Sustainability for the next 100 years
Grand Canyon National Park held it's annual Earth Day celebration April 20 at the park's Visitor Center.
A plan to address a shrinking supply of water on a river that serves 40 million people in the U.S. West is headed to President Donald Trump.
The endangered Mexican Gray Wolf is still endangered — for now.
Lone surviving egg of bald eagle pair won't hatch this year.
On April 3, Grand Canyon Railway, in consultation with the National Park Service (NPS), will be applying herbicide along the railroad tracks including those within Grand Canyon National Park.
Seven states that rely on a major waterway in the U.S. West have finished a years-long effort to create a plan to protect the Colorado River amid a prolonged drought, the federal government declared March 19.
Proposed expansion to be completed in phases
Sitting back from State Route 64 just south of Tusayan, Ten X campground offers visitors eager to experience Grand Canyon National Park a placid alternative to the park’s camping accommodations.
Two endangered Mexican wolves have been removed from the wild and are undergoing testing to determine if they're behind a string of livestock deaths in southwestern New Mexico, marking the latest wrinkle in the strained effort to return the predators to the American Southwest.
As Grand Canyon National Park focuses on sustainability in its centennial year, park concessioners have stepped up their environmental game to support the park’s iconic natural resources.
U.S. wildlife officials plan to lift protections for gray wolves across the Lower 48 states, re-igniting the legal battle over a predator that’s running into conflicts with farmers and ranchers as its numbers rebound in some regions.
Cave explorers from Colorado recently surveyed 594 feet in Wind Cave National Park, bringing the total length of surveyed passages to 150 miles.
The National Park Service is conducting an investigation into whether employees and visitors at Grand Canyon National Park were exposed to unsafe levels of radiation.
Calling a measure to permanently ban uranium mining near the Grand Canyon just and overdue, Rep. Raul Grijalva (D – Tucson) stood before a full house Feb. 23 at Grand Canyon to announce the Grand Canyon Centennial Protection Act.
Season of change?
According to a recently-released report, communities surrounding the North Rim of Grand Canyon National Park could see an economic impact of about $14 million per year to the region if the national park extends its open season by four weeks.
Arizona environmentalists say they have filed a notice of intent to sue and compel the U.S. Fish and Wildlife Service to expand critical habitat for Arizona’s highly endangered Mount Graham red squirrel.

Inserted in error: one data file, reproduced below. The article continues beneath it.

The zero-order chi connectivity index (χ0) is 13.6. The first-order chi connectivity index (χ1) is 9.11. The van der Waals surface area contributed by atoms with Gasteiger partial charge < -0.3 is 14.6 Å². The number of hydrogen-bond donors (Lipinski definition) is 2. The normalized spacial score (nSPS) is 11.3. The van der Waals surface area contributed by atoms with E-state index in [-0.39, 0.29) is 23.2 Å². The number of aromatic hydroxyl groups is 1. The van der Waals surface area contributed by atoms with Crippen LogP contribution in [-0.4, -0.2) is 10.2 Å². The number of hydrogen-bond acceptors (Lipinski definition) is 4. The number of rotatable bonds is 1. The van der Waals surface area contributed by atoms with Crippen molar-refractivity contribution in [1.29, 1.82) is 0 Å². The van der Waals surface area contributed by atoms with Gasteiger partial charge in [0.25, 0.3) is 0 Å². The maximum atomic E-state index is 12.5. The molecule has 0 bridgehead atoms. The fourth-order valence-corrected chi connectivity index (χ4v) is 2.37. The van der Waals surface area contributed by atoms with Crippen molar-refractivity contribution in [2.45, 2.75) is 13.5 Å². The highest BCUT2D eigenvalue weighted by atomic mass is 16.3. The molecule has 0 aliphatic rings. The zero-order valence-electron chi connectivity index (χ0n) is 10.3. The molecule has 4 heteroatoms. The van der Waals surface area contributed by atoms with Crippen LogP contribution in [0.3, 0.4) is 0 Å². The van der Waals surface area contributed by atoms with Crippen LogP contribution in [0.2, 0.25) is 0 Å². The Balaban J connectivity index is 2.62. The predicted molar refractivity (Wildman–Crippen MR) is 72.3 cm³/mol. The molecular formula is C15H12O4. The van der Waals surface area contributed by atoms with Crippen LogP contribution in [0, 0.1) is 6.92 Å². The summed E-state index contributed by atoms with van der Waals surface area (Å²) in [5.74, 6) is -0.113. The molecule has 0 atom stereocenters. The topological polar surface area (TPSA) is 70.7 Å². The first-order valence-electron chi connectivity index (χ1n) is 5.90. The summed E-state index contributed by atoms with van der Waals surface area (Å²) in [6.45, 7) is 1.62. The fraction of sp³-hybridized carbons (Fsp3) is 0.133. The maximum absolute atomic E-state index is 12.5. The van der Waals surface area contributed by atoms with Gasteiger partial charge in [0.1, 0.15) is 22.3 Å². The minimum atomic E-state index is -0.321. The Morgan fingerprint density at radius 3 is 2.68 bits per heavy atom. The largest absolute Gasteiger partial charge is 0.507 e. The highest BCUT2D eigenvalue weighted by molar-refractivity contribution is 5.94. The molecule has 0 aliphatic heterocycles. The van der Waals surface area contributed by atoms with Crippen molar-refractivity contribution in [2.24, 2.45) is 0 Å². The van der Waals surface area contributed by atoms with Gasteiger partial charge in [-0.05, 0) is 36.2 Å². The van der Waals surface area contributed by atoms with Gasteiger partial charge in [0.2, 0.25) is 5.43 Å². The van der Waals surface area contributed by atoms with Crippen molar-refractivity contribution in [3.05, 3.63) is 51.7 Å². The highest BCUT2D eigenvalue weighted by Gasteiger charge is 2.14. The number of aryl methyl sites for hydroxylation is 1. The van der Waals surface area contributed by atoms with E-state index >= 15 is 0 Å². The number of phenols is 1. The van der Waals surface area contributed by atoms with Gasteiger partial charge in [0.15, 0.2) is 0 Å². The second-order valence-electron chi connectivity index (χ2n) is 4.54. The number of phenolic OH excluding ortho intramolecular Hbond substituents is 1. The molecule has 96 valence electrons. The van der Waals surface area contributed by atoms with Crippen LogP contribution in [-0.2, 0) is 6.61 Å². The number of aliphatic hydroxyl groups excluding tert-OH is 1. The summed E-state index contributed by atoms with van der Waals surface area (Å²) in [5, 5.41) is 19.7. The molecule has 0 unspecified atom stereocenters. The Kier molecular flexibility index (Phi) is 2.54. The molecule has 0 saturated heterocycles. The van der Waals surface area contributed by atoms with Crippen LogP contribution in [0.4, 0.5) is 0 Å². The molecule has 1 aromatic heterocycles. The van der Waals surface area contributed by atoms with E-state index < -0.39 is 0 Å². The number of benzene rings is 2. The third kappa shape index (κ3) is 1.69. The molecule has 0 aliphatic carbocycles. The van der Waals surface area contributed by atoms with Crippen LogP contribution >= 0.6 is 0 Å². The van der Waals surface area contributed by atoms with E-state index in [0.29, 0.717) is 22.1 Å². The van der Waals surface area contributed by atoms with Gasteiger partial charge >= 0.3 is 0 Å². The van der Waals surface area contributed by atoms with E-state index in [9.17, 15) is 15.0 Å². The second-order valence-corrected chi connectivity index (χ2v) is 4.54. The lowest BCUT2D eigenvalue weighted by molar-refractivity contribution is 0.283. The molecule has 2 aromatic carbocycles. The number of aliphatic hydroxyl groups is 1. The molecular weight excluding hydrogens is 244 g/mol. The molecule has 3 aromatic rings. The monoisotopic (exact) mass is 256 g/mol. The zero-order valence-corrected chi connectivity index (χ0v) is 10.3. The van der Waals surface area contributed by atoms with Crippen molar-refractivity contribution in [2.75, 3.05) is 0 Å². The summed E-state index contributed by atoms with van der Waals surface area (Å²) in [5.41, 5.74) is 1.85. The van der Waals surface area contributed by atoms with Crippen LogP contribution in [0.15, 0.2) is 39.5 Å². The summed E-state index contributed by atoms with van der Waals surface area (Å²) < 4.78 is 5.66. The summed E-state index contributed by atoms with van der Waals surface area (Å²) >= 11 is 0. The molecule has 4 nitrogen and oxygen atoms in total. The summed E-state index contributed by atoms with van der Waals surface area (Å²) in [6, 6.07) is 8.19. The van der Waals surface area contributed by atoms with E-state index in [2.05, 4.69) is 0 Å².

The National Park Service is conducting an investigation into whether employees and visitors at Grand Canyon National Park were exposed to unsafe levels of radiation after an employee raised the alarm Feb. 11.
Forest Service environmental studies projected to begin in late summer
After listening to key input from local residents and stakeholders, the Tusayan trail master plan is on-schedule and moving forward, with Phase two scheduled to begin later this year.
After months of gridlock, the Senate overwhelmingly approved a bill that permanently authorizes the Land and Water Conservation Fund, a program that has sent almost $240 million to Arizona for parks and open space projects.
Residents of Alpine, Arizona, Reserve, New Mexico and surrounding areas may notice a low-flying helicopter in the region between Feb. 7 and Feb. 20 as biologists conduct their annual Mexican wolf population survey and capture.
Environmentally conscious options abound at Grand Canyon National Park, and drivers of electric vehicles can now find charging options at Yavapai Lodge.
Two states in the U.S. West have work to do on a plan to combat the shrinking supply of Colorado River water that 40 million people depend on but that's threatened by a prolonged drought, a federal official said Feb. 1.
National park visitors cut new trails in sensitive soil.
While Earth was a tad cooler last year than the last couple of years, it still was the fourth warmest on record, a new analysis shows.
The Arizona Livestock Loss Board is now allowing ranchers to seek grant funding to assist in employing measures designed to prevent conflicts between cattle and Mexican wolves.
Fighting nature with nature seems like a good idea — unless nature doesn’t care about geography.